In addition to the more traditional pathways, a range of much younger art courses have sprung up in recent years, in response to the transforming impact of new technologies on all areas of society, and high demand for new types of artistic creativity are high in demand. There are now degrees dedicated to the digital arts in areas such as photography, illustration, animation and computer arts. If you would like to pursue a career in one of these areas, for example in designing websites or animating computer games, then a digital arts degree could be for you.
As with most arts and humanities subjects, careers in art are wide and varied. Not all graduates of arts degrees go on to roles that are obviously related to what they’ve studied, instead entering one of the many graduate jobs that are open to students from multiple academic backgrounds. The skills you’ve acquired from your degree should be useful in many industries, such as media, marketing, public relations and even accounting.
However, if you would like a career that is highly relevant to your degree or perhaps relates to a specialization (for example, if you studied photography, it’s highly likely you want to be a photographer!), then it is often essential or highly beneficial to compile a portfolio of work to show prospective employers in your chosen field, including some of your own original ideas as well as coursework. The theoretical side of your degree should allow you to put this work into context, explaining your influences, the thought behind your choice of themes and why you used certain materials and techniques.
Here are some examples of careers in art:
Although this is a highly competitive field, there is no reason why you cannot pursue a career as a professional artist if you have talent and dedication. You will also need plenty of self-belief, stamina and the ability to promote yourself. Relevant work experience in the creative sector, such as working as a studio assistant, would be useful, and you should be resourceful in finding new and interesting places to showcase and sell your work to get yourself known. Some fine artists also decide to continue developing their work alongside work in a relevant full- or part-time job, such as that of an art teacher/tutor.
This career might particularly suit you if you have studied art history and gained an appreciation for heritage sites, as heritage managers conserve, manage, and develop access to sites such as historic buildings, landscapes, museums and ancient monuments. You would need to use your critical thinking and problem-solving skills to balance the conservation of the structure and character of a building with the need to generate an income. Relevant paid or unpaid work experience is likely to be essential for entry into this role, so you may wish to increase your chances by working during the breaks of your art degree course.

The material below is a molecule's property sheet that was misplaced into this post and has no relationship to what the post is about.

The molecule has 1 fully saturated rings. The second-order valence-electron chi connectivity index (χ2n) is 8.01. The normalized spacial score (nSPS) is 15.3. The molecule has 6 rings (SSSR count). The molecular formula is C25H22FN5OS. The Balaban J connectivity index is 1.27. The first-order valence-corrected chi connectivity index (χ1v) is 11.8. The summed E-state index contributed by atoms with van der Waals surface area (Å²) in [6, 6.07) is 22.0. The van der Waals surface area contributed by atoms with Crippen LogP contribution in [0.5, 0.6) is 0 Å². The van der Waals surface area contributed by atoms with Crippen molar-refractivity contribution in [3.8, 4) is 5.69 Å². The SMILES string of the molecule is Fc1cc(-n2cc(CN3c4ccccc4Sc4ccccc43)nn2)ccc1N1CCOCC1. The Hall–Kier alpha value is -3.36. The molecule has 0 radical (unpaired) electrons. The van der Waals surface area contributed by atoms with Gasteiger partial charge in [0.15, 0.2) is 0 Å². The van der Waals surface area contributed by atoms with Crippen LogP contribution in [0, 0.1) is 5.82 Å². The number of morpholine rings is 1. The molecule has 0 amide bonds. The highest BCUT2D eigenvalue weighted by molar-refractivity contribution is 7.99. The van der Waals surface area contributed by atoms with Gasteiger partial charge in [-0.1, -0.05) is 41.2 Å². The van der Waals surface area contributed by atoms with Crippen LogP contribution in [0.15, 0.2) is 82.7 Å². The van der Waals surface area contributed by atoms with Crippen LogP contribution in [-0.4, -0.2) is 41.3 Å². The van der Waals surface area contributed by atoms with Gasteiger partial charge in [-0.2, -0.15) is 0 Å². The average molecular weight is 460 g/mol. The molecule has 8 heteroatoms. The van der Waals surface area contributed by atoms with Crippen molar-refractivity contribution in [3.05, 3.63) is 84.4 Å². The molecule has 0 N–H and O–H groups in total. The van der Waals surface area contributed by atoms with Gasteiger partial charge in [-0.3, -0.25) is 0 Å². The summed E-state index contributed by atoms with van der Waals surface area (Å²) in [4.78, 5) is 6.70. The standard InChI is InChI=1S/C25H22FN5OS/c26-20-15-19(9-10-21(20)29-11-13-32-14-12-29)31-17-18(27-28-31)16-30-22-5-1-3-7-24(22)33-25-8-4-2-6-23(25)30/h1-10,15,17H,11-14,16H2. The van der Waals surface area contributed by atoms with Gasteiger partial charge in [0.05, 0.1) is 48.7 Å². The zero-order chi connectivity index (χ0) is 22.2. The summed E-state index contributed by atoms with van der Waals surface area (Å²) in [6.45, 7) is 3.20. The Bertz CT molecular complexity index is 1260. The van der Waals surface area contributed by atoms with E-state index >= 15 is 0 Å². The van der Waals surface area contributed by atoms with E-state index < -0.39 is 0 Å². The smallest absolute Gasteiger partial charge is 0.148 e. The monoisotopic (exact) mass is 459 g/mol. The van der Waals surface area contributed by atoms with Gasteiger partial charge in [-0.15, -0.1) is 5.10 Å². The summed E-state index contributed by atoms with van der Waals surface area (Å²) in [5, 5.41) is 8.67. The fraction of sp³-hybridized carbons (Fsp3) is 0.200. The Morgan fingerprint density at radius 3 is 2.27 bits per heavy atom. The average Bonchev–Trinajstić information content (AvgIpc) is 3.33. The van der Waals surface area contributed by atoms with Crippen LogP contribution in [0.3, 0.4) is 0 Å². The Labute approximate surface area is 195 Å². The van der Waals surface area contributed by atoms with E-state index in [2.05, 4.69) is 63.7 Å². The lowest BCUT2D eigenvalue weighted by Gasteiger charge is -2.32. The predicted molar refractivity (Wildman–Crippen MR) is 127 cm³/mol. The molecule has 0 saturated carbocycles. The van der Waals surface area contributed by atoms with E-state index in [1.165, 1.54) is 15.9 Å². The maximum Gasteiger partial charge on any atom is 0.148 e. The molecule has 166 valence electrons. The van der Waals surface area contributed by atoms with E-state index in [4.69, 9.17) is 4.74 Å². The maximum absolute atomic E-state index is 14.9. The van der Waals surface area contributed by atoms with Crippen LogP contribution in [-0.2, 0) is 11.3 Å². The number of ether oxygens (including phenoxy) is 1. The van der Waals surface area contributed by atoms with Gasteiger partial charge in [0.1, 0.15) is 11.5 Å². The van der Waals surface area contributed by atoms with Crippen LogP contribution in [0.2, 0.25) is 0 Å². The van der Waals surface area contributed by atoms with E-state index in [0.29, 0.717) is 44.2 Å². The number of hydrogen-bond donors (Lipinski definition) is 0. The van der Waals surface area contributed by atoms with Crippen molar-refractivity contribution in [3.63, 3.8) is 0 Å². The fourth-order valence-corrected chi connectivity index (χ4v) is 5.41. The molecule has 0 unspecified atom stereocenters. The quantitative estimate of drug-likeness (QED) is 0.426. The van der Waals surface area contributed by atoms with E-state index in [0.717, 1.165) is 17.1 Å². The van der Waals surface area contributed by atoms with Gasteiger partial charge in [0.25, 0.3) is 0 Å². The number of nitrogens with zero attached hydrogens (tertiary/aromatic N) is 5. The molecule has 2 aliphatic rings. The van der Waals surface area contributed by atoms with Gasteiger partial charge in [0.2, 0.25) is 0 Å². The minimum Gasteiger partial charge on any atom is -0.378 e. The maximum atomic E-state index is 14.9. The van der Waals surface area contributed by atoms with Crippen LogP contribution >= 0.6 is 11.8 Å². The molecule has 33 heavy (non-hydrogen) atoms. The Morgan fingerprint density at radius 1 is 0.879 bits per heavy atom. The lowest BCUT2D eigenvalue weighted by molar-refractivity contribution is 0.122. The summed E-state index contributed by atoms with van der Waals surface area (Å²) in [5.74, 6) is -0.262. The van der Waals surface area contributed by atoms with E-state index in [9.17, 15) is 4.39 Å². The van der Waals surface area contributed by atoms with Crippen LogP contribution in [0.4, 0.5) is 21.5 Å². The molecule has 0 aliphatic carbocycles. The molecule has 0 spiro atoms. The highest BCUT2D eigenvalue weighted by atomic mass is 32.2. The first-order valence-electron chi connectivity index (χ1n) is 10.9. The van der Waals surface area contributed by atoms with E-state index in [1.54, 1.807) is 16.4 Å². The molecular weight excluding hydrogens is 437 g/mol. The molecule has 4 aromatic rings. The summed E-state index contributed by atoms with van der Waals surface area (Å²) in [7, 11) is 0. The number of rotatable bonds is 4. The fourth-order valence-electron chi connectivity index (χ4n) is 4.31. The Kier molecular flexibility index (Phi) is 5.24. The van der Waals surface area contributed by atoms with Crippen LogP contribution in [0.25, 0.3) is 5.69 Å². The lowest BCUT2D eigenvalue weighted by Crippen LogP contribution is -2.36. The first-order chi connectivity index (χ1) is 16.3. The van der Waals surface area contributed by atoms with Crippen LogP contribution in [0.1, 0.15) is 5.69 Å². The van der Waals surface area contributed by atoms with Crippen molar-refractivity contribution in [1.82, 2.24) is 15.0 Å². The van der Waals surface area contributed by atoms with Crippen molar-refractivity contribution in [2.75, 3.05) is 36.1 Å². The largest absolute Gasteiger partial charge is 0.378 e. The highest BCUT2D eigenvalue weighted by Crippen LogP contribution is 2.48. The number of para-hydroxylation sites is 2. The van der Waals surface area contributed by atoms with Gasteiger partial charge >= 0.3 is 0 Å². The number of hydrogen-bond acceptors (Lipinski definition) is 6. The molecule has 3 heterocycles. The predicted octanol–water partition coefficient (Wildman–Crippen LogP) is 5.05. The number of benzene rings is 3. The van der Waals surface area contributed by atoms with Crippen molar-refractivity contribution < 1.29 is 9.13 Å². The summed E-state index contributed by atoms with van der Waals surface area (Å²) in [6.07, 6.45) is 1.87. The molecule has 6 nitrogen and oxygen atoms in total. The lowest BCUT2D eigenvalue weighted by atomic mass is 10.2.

If you wish to use your passion for art to motivate and inspire young people and encourage the development of budding talents, a career as an art teacher could be highly rewarding. In most countries, you will need a teaching qualification to teach at primary/secondary level, and a postgraduate degree to teach at university level. You should also have lots of confidence and excellent communication and presentation skills, in order to effectively teach and inspire your students. You may also choose to offer private art tuition to individuals or small groups, or specialize in an area such as art therapy.
Careers in arts administration typically focus on planning and organizing arts activities and ensuring they are successful. If you’re passionate about the arts and enjoy managing and organizing, this career could be for you, enabling you to gain new perspectives on art and its various community and social roles. You will need strong administration and computer skills for this role.
An animator produces multiple images called frames, which when sequenced together create an illusion of movement known as animation. Animators work in various roles, including helping to create the visual effects for movies. This is another competitive area and in this case, your portfolio would be in the form of a short yet effective showreel – a DVD or online portfolio video. To enhance your employability, a postgraduate specialization in animation would be beneficial, but this is not usually essential. To become an animator you need to have both strong creative talents and technical skills, with a good eye for detail.